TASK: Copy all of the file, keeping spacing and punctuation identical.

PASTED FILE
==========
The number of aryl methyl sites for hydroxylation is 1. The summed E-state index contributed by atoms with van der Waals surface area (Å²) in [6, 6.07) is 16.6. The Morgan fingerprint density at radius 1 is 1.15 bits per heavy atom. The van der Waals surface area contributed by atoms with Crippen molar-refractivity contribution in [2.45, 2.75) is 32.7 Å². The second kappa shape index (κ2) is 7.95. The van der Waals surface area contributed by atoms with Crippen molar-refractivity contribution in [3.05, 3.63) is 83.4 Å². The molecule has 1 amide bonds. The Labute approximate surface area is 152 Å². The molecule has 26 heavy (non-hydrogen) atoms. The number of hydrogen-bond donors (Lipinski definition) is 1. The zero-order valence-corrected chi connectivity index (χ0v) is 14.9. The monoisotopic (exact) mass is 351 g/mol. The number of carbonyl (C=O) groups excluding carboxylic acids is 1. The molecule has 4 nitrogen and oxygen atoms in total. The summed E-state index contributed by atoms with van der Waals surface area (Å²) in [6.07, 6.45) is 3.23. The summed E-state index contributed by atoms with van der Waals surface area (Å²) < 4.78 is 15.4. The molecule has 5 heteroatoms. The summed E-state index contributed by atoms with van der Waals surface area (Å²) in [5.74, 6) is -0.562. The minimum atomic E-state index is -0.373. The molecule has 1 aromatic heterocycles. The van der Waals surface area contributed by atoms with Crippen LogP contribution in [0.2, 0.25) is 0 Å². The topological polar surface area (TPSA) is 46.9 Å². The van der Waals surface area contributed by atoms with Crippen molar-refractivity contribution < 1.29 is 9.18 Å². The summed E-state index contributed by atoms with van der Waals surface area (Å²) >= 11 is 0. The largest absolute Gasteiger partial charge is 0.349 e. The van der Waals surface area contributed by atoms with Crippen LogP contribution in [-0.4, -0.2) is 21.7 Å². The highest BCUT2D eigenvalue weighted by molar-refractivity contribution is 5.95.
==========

The number of aryl methyl sites for hydroxylation is 1. The summed E-state index contributed by atoms with van der Waals surface area (Å²) in [6, 6.07) is 16.6. The Morgan fingerprint density at radius 1 is 1.15 bits per heavy atom. The van der Waals surface area contributed by atoms with Crippen molar-refractivity contribution in [2.45, 2.75) is 32.7 Å². The second kappa shape index (κ2) is 7.95. The van der Waals surface area contributed by atoms with Crippen molar-refractivity contribution in [3.05, 3.63) is 83.4 Å². The molecule has 1 amide bonds. The Labute approximate surface area is 152 Å². The molecule has 26 heavy (non-hydrogen) atoms. The number of hydrogen-bond donors (Lipinski definition) is 1. The zero-order valence-corrected chi connectivity index (χ0v) is 14.9. The monoisotopic (exact) mass is 351 g/mol. The number of carbonyl (C=O) groups excluding carboxylic acids is 1. The molecule has 4 nitrogen and oxygen atoms in total. The summed E-state index contributed by atoms with van der Waals surface area (Å²) in [6.07, 6.45) is 3.23. The summed E-state index contributed by atoms with van der Waals surface area (Å²) < 4.78 is 15.4. The molecule has 5 heteroatoms. The summed E-state index contributed by atoms with van der Waals surface area (Å²) in [5.74, 6) is -0.562. The minimum atomic E-state index is -0.373. The molecule has 1 aromatic heterocycles. The van der Waals surface area contributed by atoms with Crippen LogP contribution in [0.2, 0.25) is 0 Å². The topological polar surface area (TPSA) is 46.9 Å². The van der Waals surface area contributed by atoms with Crippen molar-refractivity contribution < 1.29 is 9.18 Å². The summed E-state index contributed by atoms with van der Waals surface area (Å²) >= 11 is 0. The largest absolute Gasteiger partial charge is 0.349 e. The van der Waals surface area contributed by atoms with Crippen LogP contribution in [-0.4, -0.2) is 21.7 Å². The highest BCUT2D eigenvalue weighted by molar-refractivity contribution is 5.95.